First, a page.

Responding with a Touch

Continuing our ongoing discussion of  Disciples Called to Witness: The New Evangelization

We’re finishing Part III, “The Focus of the New Evangelization,” with “The Response of the New Evangelization to Today’s World.”

In this final paragraph, the bishops acknowledge the cultural contexts and situations our missing brothers and sisters face. We have to remember what people face in their everyday lives, the challenges that rise against them, the things that keep them away.

The facts the bishops present are serious. They are a big. If I’m not careful, I start to feel overwhelmed by this whole call to the New Evangelization.

I must not be the only one. Read this:

The New Evangelization offers hope. Our hope is not in a program or philosophy but in the person of Jesus Christ, who comforts those who are burdened.

So often, it’s easy to get into a program mentality.

It happens at my parish. Hey, it happens in my home!

We do, do, do. We forget to be. We fail to see who.

We are MORE than a program or a philosophy.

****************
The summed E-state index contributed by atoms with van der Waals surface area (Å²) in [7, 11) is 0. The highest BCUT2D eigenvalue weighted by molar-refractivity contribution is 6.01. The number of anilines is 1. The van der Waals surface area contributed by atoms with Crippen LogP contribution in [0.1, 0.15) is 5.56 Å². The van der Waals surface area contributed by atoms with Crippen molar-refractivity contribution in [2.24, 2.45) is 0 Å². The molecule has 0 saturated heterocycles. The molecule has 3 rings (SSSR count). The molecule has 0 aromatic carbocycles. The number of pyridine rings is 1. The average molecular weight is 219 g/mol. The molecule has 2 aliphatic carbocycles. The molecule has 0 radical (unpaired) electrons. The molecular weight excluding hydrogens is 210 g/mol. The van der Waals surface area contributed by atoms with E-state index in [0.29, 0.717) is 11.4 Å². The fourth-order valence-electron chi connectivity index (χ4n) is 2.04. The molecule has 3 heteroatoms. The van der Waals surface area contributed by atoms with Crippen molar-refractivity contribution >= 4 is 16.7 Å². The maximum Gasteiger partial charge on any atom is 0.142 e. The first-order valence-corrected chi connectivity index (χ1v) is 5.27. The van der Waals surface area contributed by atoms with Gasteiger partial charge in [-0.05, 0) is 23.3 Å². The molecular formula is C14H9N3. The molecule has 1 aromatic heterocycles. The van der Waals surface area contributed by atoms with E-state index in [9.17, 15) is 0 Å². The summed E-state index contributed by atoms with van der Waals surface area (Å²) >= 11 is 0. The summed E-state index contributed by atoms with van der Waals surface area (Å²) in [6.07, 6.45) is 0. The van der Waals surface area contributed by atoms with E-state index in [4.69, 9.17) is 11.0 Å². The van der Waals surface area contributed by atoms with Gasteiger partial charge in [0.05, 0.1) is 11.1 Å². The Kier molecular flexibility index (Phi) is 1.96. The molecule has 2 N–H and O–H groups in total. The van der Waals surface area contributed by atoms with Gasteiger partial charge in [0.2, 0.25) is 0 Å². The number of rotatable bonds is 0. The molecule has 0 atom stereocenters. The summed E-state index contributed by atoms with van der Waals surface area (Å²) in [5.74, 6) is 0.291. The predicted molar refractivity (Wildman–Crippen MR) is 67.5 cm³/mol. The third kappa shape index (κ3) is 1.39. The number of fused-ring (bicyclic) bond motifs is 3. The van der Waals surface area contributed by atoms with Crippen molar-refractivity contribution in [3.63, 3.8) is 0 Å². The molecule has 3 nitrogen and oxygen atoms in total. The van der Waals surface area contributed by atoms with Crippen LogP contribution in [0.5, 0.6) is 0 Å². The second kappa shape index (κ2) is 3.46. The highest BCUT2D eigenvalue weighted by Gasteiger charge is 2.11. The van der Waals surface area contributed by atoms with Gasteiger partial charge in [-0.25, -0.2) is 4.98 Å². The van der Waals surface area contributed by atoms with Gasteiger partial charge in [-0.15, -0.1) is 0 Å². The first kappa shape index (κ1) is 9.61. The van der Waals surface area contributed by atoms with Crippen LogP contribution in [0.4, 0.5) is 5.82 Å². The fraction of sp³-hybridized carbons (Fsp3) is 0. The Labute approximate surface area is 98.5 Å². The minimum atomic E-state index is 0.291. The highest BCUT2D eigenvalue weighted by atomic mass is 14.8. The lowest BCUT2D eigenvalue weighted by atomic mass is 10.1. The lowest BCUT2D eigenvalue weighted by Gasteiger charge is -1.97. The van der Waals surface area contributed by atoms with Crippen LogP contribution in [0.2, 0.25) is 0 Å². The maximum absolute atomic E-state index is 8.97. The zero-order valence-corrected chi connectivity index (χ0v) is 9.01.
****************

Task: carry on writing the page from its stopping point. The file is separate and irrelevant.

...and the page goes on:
It’s bigger than an idea.

And the response is as easy–and as hard–as a simple touch.

Open the Gospels, any of them. Find a story of Jesus. See how quickly you lose count of his touches.

Jesus calls us to touch. Sometimes, that’s a physical touch. (Maybe more often than people like me are comfortable admitting.) Other times, it’s the emotional touch.

How will you touch those around you? How will your touch be a witness today?

Previous posts in this series:

Copyright © 2012, Sarah Reinhard

Sarah Reinhard

Sarah Reinhard

Sarah Reinhard continues to be shocked and delighted that her life as a grown-up involve horses, writing, and sparkly dress shoes. In her work in the New Evangelization as a Catholic wife, mom, writer, parish employee, and catechist, she’s learned a lot of lessons, had a lot of laughs, and consumed mass amounts of coffee. She’s online at and, and is the author of a number of books.

2 responses to “Responding with a Touch”

  1. It is also about being fully present to the person/people you are with in that moment. That is another way to touch people, since we are all often multitasking.

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